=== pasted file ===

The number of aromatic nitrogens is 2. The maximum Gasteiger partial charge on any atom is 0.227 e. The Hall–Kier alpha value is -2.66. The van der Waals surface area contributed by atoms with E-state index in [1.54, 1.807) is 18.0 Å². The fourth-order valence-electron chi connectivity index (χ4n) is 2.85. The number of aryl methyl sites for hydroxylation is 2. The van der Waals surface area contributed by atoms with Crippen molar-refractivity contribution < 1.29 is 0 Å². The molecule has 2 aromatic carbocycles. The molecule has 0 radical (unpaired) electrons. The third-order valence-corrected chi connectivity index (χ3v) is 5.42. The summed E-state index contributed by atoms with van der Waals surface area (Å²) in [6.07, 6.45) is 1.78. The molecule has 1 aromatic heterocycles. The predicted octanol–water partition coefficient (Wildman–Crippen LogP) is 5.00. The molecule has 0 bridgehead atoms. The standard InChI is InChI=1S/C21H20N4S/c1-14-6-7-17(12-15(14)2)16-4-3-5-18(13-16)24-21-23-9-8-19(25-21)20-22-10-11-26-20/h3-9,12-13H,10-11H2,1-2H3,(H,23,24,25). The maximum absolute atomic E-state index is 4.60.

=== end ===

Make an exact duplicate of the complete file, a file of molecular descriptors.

The number of aromatic nitrogens is 2. The maximum Gasteiger partial charge on any atom is 0.227 e. The Hall–Kier alpha value is -2.66. The van der Waals surface area contributed by atoms with E-state index in [1.54, 1.807) is 18.0 Å². The fourth-order valence-electron chi connectivity index (χ4n) is 2.85. The number of aryl methyl sites for hydroxylation is 2. The van der Waals surface area contributed by atoms with Crippen molar-refractivity contribution < 1.29 is 0 Å². The molecule has 2 aromatic carbocycles. The molecule has 0 radical (unpaired) electrons. The third-order valence-corrected chi connectivity index (χ3v) is 5.42. The summed E-state index contributed by atoms with van der Waals surface area (Å²) in [6.07, 6.45) is 1.78. The molecule has 1 aromatic heterocycles. The predicted octanol–water partition coefficient (Wildman–Crippen LogP) is 5.00. The molecule has 0 bridgehead atoms. The standard InChI is InChI=1S/C21H20N4S/c1-14-6-7-17(12-15(14)2)16-4-3-5-18(13-16)24-21-23-9-8-19(25-21)20-22-10-11-26-20/h3-9,12-13H,10-11H2,1-2H3,(H,23,24,25). The maximum absolute atomic E-state index is 4.60.